Of this much, Minnesotans can be certain: The recount that will commence next week in the U.S. Senate race will end in disappointment for at least 42 percent of the state's voters. That's the deadlock point in the contest between Republican Sen. Norm Coleman and DFL challenger Al Franken.
Minnesotans need to be able to bank on this, too: The recount will produce as fair and accurate a result as human processes can derive.
So far, they can. Despite a fog of innuendo and misinformation, every preliminary step taken to date by this state's election administrators appears sound. Secretary of State Mark Ritchie deserves a nod of confidence from this state as the recount begins.
The team of jurists chosen to serve with Ritchie on the state Canvassing Board, which will oversee the recount, is outstanding. Four judges of high caliber -- two appointed by GOP Gov. Tim Pawlenty, one by former Independence Party Gov. Jesse Ventura, and one who came to the bench via nonpartisan election -- will join DFLer Ritchie on the board. Their reputations for integrity are unimpeachable. Their role in this process should blunt accusations that, simply because he is a DFLer, Ritchie cannot oversee the recount fairly.
Similarly, the post-election night inspection of reported vote counts, and the care taken to keep ballots secure, should assure Minnesotans of the premium election officials place on obtaining a full and accurate count. Minnesota has earned its reputation for clean elections. If any wrongdoing is attempted in the Senate recount, both campaigns will have armies of lawyers on hand to object.
Allies of Coleman have cast aspersion on the adjustments made to preliminary vote totals as a result of routine rechecking by election judges. Those changes shrank Coleman's unofficial lead from 725 to 206 votes last week -- a swing that GOP partisans strongly imply could not happen without pro-Franken manipulation.
In fact, it's routine for unofficial vote totals to change before counties verify results, and the adjustments made last week were entirely consistent with similar recalculations after other recent elections. The handling of absentee ballots in Minneapolis that arrived too late for delivery to their precincts was also in careful keeping with the law. Those ballots were never "lost" in an election official's car, despite a concerted GOP attempt to suggest otherwise.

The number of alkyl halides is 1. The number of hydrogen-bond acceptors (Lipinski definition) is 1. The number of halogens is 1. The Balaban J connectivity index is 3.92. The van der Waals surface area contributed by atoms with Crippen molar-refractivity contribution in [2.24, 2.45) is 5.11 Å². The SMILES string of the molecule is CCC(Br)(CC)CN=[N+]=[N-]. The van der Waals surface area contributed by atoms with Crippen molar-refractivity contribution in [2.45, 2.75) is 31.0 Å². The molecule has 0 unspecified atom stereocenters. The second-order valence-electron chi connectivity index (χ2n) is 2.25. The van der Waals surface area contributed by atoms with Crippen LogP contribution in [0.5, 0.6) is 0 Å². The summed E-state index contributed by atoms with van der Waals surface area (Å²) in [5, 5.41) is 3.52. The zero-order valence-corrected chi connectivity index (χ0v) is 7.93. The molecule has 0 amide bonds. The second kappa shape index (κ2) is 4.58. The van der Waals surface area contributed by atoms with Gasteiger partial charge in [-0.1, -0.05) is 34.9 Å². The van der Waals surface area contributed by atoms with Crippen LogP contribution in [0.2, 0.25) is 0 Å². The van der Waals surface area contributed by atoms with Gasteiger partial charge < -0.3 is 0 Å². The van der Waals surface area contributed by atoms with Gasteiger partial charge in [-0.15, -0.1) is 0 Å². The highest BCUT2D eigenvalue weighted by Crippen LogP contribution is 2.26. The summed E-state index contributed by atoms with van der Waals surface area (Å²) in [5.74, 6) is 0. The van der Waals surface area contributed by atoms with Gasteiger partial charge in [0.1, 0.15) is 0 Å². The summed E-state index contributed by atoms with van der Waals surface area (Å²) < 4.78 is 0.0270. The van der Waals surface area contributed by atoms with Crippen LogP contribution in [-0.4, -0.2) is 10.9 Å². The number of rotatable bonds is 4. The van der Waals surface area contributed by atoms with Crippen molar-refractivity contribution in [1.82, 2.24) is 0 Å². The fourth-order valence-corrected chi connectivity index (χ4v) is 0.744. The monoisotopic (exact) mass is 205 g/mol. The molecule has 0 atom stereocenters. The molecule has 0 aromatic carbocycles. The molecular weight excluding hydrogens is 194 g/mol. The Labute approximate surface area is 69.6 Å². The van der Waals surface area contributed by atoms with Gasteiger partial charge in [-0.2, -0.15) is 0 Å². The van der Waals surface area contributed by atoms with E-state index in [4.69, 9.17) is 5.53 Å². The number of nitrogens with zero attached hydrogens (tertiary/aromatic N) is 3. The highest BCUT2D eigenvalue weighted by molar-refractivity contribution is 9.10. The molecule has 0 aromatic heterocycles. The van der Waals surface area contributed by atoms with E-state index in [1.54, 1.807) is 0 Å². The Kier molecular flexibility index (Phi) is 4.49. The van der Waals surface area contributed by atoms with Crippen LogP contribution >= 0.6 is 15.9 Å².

Minnesotans came to expect a loose connection with the facts in advertising by the Coleman and Franken campaigns and their allies in the runup to Nov. 4. But the partisans ought to rise to a higher standard now. The election is over. A recount is not a political process. It is an administrative and judicial one, required and governed by explicit state laws.
Attempts to gin up public suspicion about the honesty of the recount won't alter its results. The mudslingers will only damage the reputation of a system essential to orderly democratic self-governance. The legitimacy of elections is grounded in confidence of the public and the participation of civic-minded volunteers. Plant enough doubt about the reliability of elections, and, history teaches, people will find another, less wholesome means to effect a change in government.
Ritchie has been commendably open about explaining what has been done to date, and how the recount will proceed. He should continue to keep voters clued in and to closely follow the law. Meanwhile, Minnesotans should be slow to swallow baseless claims about recount mischief.